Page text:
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Re: Login attacks



John Summerfield wrote:
On Thursday 09 December 2004 07:19, Kostas Sfakiotakis wrote:

All  i mean is that if someone just start's blocking  entire ranges , then
he might very well end up unable to surf half the Internet or even more .
Is there a way to block for example the range from
64.0.0.1 to 64.0.0.25 leaving the other IP's free ?


We are talking about blocking incoming connexions. This has no implications for outgoing.

Using the 64.x.x.x example if you block incoming connections from the hotmail region of IP's then you can't login to your hotmail account and check your email . I was thinking of incoming connections too.

In considering your firewall settings, review what services you offer and to whom.

Am not offering any services since am just a home user . I just have sendmail , which
is listening to lo for connections , running since i need it with fetchmail.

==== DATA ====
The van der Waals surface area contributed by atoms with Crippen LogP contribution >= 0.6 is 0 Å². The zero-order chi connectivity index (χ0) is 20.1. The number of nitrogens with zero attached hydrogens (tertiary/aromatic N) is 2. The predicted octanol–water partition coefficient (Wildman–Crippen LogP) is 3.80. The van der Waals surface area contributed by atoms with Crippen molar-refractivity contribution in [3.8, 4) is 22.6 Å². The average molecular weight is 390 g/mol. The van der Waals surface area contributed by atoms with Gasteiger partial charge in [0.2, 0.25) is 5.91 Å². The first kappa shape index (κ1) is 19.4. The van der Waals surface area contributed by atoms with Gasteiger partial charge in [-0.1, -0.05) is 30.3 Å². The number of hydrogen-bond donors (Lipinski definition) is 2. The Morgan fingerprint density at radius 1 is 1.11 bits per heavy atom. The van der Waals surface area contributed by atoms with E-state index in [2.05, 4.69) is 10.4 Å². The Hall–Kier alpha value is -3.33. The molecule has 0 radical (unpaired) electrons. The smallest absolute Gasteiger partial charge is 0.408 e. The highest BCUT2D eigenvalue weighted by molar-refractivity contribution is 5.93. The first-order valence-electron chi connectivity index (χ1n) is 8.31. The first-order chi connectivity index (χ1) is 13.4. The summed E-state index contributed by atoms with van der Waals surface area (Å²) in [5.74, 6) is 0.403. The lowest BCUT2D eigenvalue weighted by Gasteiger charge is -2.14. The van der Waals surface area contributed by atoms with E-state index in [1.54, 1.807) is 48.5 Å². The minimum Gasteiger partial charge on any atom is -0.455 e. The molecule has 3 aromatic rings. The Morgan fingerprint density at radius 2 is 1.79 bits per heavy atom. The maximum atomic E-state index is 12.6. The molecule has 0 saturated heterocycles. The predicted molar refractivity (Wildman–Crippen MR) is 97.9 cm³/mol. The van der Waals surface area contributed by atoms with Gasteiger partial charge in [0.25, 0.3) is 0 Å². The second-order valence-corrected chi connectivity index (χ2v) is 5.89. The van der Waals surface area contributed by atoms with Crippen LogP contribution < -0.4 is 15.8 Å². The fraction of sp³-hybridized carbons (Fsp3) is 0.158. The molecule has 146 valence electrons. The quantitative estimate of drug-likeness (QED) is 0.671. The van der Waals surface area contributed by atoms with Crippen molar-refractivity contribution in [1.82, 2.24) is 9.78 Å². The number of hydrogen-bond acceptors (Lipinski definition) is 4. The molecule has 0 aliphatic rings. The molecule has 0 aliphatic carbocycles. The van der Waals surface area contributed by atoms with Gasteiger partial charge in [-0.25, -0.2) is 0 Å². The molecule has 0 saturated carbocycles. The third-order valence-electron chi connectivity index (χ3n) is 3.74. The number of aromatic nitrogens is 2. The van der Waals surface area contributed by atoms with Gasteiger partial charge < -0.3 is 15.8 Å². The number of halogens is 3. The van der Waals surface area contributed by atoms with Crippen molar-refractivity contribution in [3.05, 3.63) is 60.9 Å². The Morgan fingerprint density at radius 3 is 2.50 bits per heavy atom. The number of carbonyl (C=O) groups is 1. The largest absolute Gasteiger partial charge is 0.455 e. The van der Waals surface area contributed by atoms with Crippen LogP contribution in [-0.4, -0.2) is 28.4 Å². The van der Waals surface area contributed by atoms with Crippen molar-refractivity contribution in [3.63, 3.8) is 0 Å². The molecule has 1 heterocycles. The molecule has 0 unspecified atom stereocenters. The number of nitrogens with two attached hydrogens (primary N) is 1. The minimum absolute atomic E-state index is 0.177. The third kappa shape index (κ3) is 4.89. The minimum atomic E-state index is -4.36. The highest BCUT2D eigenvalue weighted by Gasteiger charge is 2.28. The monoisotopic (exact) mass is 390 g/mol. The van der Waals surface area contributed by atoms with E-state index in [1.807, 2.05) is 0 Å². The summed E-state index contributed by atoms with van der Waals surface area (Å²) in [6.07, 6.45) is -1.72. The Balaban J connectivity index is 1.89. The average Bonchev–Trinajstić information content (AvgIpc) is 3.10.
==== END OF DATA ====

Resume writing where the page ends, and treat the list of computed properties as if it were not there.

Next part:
At school we have web, incoming and outcoming mail (SMTP and IMAP). And SSH and VPN.

Web is theoretically accessible to all.
Ditto incoming mail.
VPN connexions are only appropriate from our local area.
Boss travels the world and wants access to his mail; one way to ensure this is make imap accessible to all.
We'll assume nobody needs ssh connexions outside our area.


This clarifies what I can and cannot block: I can allow SSH for just our local area, I can allow IMAP to our local area plus the areas the boss is likely to visit, or a means for him to enable it remotely.

Note that if you're running your own mail service and have secondary MXes, blocking selected areas with firewall rules is likely to be less effective than you might expect; a significant amount of the spam that gets into my setup does so through a designated MX.


I've recently created separate zones in my shorewall rules to be picky about sources of ssh connexions and it's reduced the incidents of failed logins significantly.





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